• Climate change alone will not cause war, but it serves as an “accelerant of instability” that makes already existing threats worse.
  • Global threats include: migration, conflict over scarce resources, reduced food production, water insecurity, and others.
  • The military is preparing for climate change by, studying potential threats, and preparing to deploy when needed.

A perfect example of a national security treat was the Arab Spring. The terrific drought that struck that entire region in 2010 had global ramifications. It was especially disastrous for Egypt. The drought caused Russia and other exporters to end wheat exports.  Somewhat unexpected, it made a major contribution to the blossoming of the Arab Spring. The country has only been able to sustain about half its needs True, there was also a desire to embrace democracy, but that wasn’t what really drove the masses: it was the lack of wheat.

Sahel Africa

Traditionally, most of the people in the Sahel have been semi-nomads, farming and raising livestock in a system of transhumance, which is probably the most sustainable way of utilizing the Sahel. The Sahel, home to some 232 million people, comprising portions of ten (10) African countries, from left to right: [northern] Senegal, [southern] Mauritania, [central] Mali, [northern] Burkina Faso, [southern] Algeria, [southwestern] Niger, [northern] Nigeria, [central] Chad, [central] Sudan and [northern] Eritrea.

Sahel Africa

Contrast the situation in Ethiopia where these conditions are almost identical to Somali and South Sudan, which both have very poor governance. Ethiopia on the other hand is an active participant in the international climate change process of the UNFCCC, the United Nations Framework Convention on Climate Change involved with risk mitigation and farmer adaptation. Generally, Ethiopia has not suffered in the same way as both South Sudan and Somali.

WHAT TO DO?

Continue reading Age of Consequences 2

DEFORESTATION PREVENTION 2

 PREVENTING DEFORESTATION

Preventing deforestation is our best chance to conserve wildlife and defend the rights of forest communities. It’s one of the quickest and most cost effective ways to curb global warming.

Worldwide, two billion hectares of land are currently degraded – an area larger than South America. Of this, 500 million hectares are abandoned agricultural land.

The amount of under-utilized and degraded land available in the region to accommodate for future agricultural expansion is estimated at 0.7-1 million hectares.

The Suitability Mapper enables users to identify potentially suitable sites for sustainable palm oil production in the following area:

degraded land

How do we prevent further deforestation?

It is still economically valuable to clear the forest for plantations. As current agricultural land becomes more and more degraded, producers move on to pristine, more productive land, with often harmful consequences such as the loss of forest cover.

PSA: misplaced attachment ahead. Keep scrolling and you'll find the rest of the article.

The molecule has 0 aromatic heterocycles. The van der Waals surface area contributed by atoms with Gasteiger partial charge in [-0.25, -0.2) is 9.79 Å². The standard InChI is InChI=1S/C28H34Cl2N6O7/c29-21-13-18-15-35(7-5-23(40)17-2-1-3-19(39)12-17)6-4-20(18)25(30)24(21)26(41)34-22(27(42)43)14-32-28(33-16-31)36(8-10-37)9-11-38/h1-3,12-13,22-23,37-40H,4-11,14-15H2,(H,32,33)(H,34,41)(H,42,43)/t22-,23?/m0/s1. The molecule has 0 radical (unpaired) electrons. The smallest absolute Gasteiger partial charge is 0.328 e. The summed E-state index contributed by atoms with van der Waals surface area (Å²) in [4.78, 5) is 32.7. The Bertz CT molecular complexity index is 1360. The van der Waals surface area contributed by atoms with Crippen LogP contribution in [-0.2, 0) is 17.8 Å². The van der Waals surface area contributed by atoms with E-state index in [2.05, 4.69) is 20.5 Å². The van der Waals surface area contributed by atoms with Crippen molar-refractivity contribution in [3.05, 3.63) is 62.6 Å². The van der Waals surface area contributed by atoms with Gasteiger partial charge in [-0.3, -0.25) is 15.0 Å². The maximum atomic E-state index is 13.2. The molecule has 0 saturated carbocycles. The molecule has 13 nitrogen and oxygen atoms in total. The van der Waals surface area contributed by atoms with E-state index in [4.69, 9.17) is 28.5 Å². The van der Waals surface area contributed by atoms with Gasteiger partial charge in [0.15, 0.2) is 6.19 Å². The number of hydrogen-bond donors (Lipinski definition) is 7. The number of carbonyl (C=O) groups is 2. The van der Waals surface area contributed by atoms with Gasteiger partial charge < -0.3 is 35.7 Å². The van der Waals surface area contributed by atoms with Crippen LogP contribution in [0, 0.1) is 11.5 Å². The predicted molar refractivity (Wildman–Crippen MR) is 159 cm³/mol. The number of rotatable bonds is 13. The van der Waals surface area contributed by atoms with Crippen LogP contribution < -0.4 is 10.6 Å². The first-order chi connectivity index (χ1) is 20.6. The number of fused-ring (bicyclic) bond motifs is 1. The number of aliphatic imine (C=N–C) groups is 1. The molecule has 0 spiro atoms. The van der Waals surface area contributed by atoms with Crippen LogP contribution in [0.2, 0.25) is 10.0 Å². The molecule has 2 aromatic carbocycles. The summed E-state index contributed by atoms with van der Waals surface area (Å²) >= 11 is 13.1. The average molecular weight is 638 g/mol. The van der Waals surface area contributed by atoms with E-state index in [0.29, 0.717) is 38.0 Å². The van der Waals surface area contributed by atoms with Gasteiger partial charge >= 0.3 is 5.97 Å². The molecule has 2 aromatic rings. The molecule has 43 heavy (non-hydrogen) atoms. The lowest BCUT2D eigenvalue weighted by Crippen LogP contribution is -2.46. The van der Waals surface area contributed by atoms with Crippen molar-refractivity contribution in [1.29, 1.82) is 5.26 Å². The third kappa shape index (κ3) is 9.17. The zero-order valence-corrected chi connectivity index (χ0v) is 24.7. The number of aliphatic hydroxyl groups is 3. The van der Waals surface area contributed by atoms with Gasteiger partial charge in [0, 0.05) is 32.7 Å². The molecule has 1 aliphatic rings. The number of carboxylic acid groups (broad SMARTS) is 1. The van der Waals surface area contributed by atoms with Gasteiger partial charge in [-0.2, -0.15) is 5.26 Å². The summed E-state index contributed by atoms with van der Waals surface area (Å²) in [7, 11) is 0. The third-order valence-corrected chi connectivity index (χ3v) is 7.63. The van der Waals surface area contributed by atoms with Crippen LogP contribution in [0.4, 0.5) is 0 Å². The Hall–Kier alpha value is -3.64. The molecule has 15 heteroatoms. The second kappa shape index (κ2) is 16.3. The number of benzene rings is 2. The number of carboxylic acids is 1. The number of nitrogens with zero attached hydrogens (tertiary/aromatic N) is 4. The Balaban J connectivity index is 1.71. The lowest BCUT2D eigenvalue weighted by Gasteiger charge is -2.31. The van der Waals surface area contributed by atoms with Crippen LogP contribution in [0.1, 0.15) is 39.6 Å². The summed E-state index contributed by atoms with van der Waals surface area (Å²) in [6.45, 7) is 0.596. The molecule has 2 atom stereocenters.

If we’re going to stop deforestation, we need governments to do their part. That starts with cracking down on corruption and ensuring fair enforcement of forest conservation rules. Corruption fuels illegal logging and unsustainable forest management.

What is behind DEFORESTATION?

Continue reading DEFORESTATION PREVENTION 2

Productive African Farms and Emissions 2

More productive African farms could help both people and emissions.

Boosting the efficiency of Africa’s productive lands is not only necessary for feeding larger populations, but also a possible means of reducing emissions.

degraded-land3

An article in the Economist, “World climate talks address agriculture” identifies the problem.

SINCE the 1960s farm production has risen fourfold in Africa. But the continent still lags far behind the gains seen in South America and Asia. The extra food has appeared largely because more land has been planted or grazed, rather than because crop yields have improved. Instead, poor farming methods progressively deplete nutrients from soils; almost all arable land in Africa lacks irrigation, for example. This is a particular problem in a continent whose population is set to double by 2050 and which faces regular droughts, floods and heat waves.

The world is already 1°C warmer than it was in pre-industrial times. As it heats further, weather cycles are set to speed up, leaving wet parts of the world wetter and dry parts drier. At either end of the scale, extreme weather events will probably intensify. By 2050, even if temperature rise is successfully limited to 2°C, crop yields could slump by a fifth.

The costs of climate change already come each year to 1.5% of the continent’s GDP, according to the European Commission, and adapting to it will cost another 3% each year until 2030. This is in spite of the fact that, overall, Africa is responsible for just 4% of global emissions annually.

Soil: potential carbon sinks